What we’re reading: Jennifer Spence, Jonathan Haidt and M.J. Tija

Each week we bring you a sample of the books we’re reading, the films and TV shows we’re watching, and the music we’re listening to.


Mark Rubbo is reading The Lost Girls by Jennifer Spence

I’ve been reading The Lost Girls by Sydney author Jennifer Spence. It’s an intriguing concept. Returning from a trip to the city Stella finds her suburb familiar yet changed. Her warehouse apartment building is just that, a warehouse. The home that she raised her family in still stands and is occupied by a young family. The mother is her younger self. Can someone change the past by intervening it? The Lost Girls is an immensely intriguing and engaging mystery.


Paul Goodman is reading The Righteous Mind by Jonathan Haidt

Such is our tendency towards attention-grabbing that phrases such as ‘the book of the year/century’ and ‘everyone should read this book’ have lost almost all meaning. Having said that, The Righteous Mind by Jonathan Haidt is my book of this year (and 2012 when it was released) and, incidentally, everyone really should read it. It has changed my life in profound ways precisely because it treads a middle ground of understanding and contains such valuable insight.

The subtitle, ‘Why Good people are Divided by Politics and Religion’, says it all: Haidt is a moral psychologist who has researched the history of moral development, conducted studies into how we come to our own personal morals, be they left- or right-wing, and in doing so offers not only a means of understanding family, co-workers and friends whose views differ wildly to yours, but a map to traversing the polarising, partisan politics of the twentieth century.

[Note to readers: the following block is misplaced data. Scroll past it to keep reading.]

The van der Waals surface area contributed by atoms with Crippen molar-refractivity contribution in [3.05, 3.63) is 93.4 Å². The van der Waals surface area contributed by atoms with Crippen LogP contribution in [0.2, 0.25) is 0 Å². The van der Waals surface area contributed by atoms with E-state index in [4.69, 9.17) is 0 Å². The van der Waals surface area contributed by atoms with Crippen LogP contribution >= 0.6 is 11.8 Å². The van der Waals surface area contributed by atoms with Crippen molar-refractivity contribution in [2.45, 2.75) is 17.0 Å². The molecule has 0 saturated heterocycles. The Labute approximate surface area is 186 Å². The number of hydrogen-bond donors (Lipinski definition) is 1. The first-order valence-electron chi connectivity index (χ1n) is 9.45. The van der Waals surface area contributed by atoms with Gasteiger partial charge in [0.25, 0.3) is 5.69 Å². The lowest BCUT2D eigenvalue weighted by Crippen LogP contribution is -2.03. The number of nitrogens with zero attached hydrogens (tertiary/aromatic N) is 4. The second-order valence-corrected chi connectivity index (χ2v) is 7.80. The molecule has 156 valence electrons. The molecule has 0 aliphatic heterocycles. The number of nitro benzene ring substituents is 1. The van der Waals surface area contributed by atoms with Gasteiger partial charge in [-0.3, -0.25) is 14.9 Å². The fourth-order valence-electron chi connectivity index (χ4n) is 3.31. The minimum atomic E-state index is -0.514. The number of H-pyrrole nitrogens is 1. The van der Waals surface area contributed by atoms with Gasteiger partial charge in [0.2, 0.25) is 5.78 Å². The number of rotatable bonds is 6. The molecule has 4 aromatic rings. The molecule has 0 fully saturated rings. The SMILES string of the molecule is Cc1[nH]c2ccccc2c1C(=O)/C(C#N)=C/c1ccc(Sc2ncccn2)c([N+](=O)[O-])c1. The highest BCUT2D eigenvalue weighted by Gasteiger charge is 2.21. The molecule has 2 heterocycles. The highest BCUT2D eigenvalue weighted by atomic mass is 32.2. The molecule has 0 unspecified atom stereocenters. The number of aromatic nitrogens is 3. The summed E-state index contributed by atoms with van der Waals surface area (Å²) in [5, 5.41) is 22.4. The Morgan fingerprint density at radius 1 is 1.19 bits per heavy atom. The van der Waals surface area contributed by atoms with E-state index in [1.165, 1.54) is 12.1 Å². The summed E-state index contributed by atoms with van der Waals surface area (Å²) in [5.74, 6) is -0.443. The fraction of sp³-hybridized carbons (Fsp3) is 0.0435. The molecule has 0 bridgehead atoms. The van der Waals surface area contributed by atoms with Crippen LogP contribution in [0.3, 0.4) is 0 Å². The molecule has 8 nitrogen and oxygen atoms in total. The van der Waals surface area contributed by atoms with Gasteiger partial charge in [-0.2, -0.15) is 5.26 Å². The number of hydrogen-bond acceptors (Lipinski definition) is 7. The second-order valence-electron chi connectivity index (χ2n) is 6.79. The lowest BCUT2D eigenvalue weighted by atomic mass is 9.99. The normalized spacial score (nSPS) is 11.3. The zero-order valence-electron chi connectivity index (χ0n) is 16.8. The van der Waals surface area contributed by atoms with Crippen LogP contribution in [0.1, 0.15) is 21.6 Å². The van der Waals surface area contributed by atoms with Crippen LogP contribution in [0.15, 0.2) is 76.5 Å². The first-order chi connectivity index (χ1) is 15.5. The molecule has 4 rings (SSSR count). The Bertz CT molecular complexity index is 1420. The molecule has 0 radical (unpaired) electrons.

As political parties drift further left and right, Haidt stands in the centre, condemning no one, pushing no agenda, but translating. His research is centuries deep, his findings are invaluable, and everything is communicated simply and effectively. Just as Stephen Hawking was able to bring the majesty and intricacy of the universe to popular science, Jonathan Haidt has given us the codes to our moral makeup. Please read this book.


Leanne Hall is reading She Be Damned by M J Tjia

I’m smack-bang in the middle of this macabre and fascinating murder mystery set in the underbelly of nineteenth-century London. Heloise Chancey is a courtesan who has lifted herself from ignominious beginnings to a different strata of society. She’s also a natural detective, with a pearl-handled pistol in her handbag and a charmingly curious disposition.

Heloise is engaged to investigate the disappearance of a young woman; the young woman’s family members fear she has become the victim of a serial killer preying upon prostitutes in the Waterloo area. The crimes in this novel are nasty and gruesome – you might read the blurb and worry as I did if you have the stomach for it – but the details are handled with respect and tact.

This is a perfectly balanced historical crime novel. I’m enjoying the slow unfurling of who Heloise is, and has been in her past, the tantalising glimpses into the mind of her loyal maid Amah Li Leen, the numerous creepy suspects, and learning more about young women’s prospects and lives at this time in history.

The Lost Girls

The Lost Girls

Jennifer Spence

$29.99Buy now

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